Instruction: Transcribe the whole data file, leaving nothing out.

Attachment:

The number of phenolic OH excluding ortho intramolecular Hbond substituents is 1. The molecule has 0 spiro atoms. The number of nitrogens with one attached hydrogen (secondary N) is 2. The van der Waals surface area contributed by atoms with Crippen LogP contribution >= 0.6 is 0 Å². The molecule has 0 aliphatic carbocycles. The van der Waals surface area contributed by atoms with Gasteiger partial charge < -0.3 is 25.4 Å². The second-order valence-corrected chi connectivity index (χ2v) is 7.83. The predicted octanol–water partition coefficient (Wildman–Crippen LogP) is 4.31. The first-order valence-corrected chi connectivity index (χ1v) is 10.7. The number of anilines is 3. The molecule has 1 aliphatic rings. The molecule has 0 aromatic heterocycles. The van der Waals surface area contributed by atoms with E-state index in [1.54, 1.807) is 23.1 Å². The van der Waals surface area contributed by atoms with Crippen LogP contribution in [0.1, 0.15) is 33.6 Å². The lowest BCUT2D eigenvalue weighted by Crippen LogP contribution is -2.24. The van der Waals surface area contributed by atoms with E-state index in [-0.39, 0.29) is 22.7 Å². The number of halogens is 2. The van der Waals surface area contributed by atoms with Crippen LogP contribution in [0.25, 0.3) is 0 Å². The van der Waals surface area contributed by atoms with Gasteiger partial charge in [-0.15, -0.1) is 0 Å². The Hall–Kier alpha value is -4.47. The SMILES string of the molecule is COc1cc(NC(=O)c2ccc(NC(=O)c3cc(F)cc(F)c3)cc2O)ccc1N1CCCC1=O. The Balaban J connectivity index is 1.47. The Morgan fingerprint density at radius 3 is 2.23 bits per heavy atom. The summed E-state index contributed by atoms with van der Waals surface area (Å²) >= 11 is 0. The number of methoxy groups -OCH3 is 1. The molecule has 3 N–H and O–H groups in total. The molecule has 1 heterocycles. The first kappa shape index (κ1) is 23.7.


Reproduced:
The number of phenolic OH excluding ortho intramolecular Hbond substituents is 1. The molecule has 0 spiro atoms. The number of nitrogens with one attached hydrogen (secondary N) is 2. The van der Waals surface area contributed by atoms with Crippen LogP contribution >= 0.6 is 0 Å². The molecule has 0 aliphatic carbocycles. The van der Waals surface area contributed by atoms with Gasteiger partial charge < -0.3 is 25.4 Å². The second-order valence-corrected chi connectivity index (χ2v) is 7.83. The predicted octanol–water partition coefficient (Wildman–Crippen LogP) is 4.31. The first-order valence-corrected chi connectivity index (χ1v) is 10.7. The number of anilines is 3. The molecule has 1 aliphatic rings. The molecule has 0 aromatic heterocycles. The van der Waals surface area contributed by atoms with E-state index in [1.54, 1.807) is 23.1 Å². The van der Waals surface area contributed by atoms with Crippen LogP contribution in [0.1, 0.15) is 33.6 Å². The lowest BCUT2D eigenvalue weighted by Crippen LogP contribution is -2.24. The van der Waals surface area contributed by atoms with E-state index in [-0.39, 0.29) is 22.7 Å². The number of halogens is 2. The van der Waals surface area contributed by atoms with Crippen LogP contribution in [0.25, 0.3) is 0 Å². The van der Waals surface area contributed by atoms with Gasteiger partial charge in [-0.15, -0.1) is 0 Å². The Hall–Kier alpha value is -4.47. The SMILES string of the molecule is COc1cc(NC(=O)c2ccc(NC(=O)c3cc(F)cc(F)c3)cc2O)ccc1N1CCCC1=O. The Balaban J connectivity index is 1.47. The Morgan fingerprint density at radius 3 is 2.23 bits per heavy atom. The summed E-state index contributed by atoms with van der Waals surface area (Å²) >= 11 is 0. The number of methoxy groups -OCH3 is 1. The molecule has 3 N–H and O–H groups in total. The molecule has 1 heterocycles. The first kappa shape index (κ1) is 23.7.